The head of the penis has skin like this, and so do the labia, vagina, and rectum. The inside of the mouth and the throat have the same kind of skin.
So having oral sex can make this skin vulnerable to infection.
Valerie French, MD, MAS, completed a fellowship in family planning before joining the Ob/Gyn faculty at the University of Kansas.
She loves working at a teaching hospital and sharing her passion for family planning with learners. French is interested in improving access to reproductive health services in under-served areas, as she herself had difficulty obtaining birth control in college.
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For a person giving oral sex, his or her risk may be greater when there are sores in the mouth or unhealthy gums.
For a person receiving oral sex, the risk may be greater if there are sores, cuts from shaving around his or her genitals, or another STI in the mix. You can reduce the risk of HIV transmission during oral sex if you avoid ejaculate in the mouth using a condom or withdrawal.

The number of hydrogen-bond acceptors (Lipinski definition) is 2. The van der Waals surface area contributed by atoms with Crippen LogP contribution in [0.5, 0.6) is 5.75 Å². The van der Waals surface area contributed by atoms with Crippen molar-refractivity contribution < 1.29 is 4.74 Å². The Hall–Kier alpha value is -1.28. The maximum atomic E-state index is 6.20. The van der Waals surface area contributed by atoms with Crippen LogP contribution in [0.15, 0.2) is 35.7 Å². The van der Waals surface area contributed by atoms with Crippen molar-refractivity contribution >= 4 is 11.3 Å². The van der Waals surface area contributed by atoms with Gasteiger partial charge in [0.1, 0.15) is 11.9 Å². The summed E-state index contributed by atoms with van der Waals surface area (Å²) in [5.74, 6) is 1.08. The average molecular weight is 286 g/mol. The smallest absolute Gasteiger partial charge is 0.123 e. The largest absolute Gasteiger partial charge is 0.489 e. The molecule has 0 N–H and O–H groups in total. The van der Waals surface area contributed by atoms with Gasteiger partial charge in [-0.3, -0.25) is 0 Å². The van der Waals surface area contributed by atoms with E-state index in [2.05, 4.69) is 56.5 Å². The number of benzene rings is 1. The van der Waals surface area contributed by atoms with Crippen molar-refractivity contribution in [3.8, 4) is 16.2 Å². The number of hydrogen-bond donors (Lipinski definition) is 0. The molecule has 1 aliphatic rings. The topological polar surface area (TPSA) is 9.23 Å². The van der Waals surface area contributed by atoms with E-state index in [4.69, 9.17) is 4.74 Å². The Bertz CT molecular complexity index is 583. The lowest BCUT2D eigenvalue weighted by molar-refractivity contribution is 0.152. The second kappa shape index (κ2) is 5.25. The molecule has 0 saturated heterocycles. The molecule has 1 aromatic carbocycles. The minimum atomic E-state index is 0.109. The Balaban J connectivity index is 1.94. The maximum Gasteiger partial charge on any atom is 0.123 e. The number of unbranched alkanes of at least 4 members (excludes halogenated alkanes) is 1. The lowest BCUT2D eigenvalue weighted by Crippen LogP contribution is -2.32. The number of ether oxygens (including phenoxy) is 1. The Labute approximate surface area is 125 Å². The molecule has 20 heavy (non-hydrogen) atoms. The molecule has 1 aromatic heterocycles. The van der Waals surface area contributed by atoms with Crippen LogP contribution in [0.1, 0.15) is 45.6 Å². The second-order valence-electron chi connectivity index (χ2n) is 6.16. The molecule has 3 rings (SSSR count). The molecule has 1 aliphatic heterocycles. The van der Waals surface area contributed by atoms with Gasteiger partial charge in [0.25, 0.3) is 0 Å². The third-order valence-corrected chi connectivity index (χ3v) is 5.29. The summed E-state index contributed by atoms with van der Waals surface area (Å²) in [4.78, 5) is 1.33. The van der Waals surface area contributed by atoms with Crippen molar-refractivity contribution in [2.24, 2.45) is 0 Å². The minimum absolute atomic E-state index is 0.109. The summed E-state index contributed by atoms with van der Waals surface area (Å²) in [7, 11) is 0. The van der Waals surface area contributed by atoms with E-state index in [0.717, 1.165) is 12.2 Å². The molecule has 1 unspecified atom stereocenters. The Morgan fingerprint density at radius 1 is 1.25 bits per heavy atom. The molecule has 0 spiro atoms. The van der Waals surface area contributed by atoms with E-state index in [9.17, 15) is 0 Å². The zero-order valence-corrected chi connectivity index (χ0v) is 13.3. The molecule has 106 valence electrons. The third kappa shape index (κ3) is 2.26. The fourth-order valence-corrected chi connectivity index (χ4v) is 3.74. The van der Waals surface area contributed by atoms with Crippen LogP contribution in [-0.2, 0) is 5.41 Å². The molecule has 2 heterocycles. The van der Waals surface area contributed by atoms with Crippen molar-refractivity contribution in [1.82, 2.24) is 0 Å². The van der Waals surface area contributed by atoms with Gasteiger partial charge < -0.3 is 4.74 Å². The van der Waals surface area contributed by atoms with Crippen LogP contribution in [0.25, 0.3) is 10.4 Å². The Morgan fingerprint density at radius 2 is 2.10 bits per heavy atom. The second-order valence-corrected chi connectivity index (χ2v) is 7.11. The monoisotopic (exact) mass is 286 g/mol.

Most of the time, gonorrhea in the throat does not cause any symptoms, but sometimes it causes a sore throat similar to a strep throat infection (gonoccal pharyngitis). The risk of getting gonorrhea or chlamydia infections in the throat is higher with fellatio than with cunnilingus. You can reduce the risk of gonorrhea and chlamydia transmission during oral sex if you avoid ejaculate in the mouth. Whether or not you have symptoms of either infection in the throat, getting tested and treated, and getting your partner treated will prevent passing the infection back and forth. Human immunodeficiency virus (HIV) doesn’t live on mucous membranes, but it can travel in blood, ejaculate, vaginal secretions, and other bodily fluids. The risk of HIV from oral sex is way lower than from anal or vaginal sex—but it’s not zero.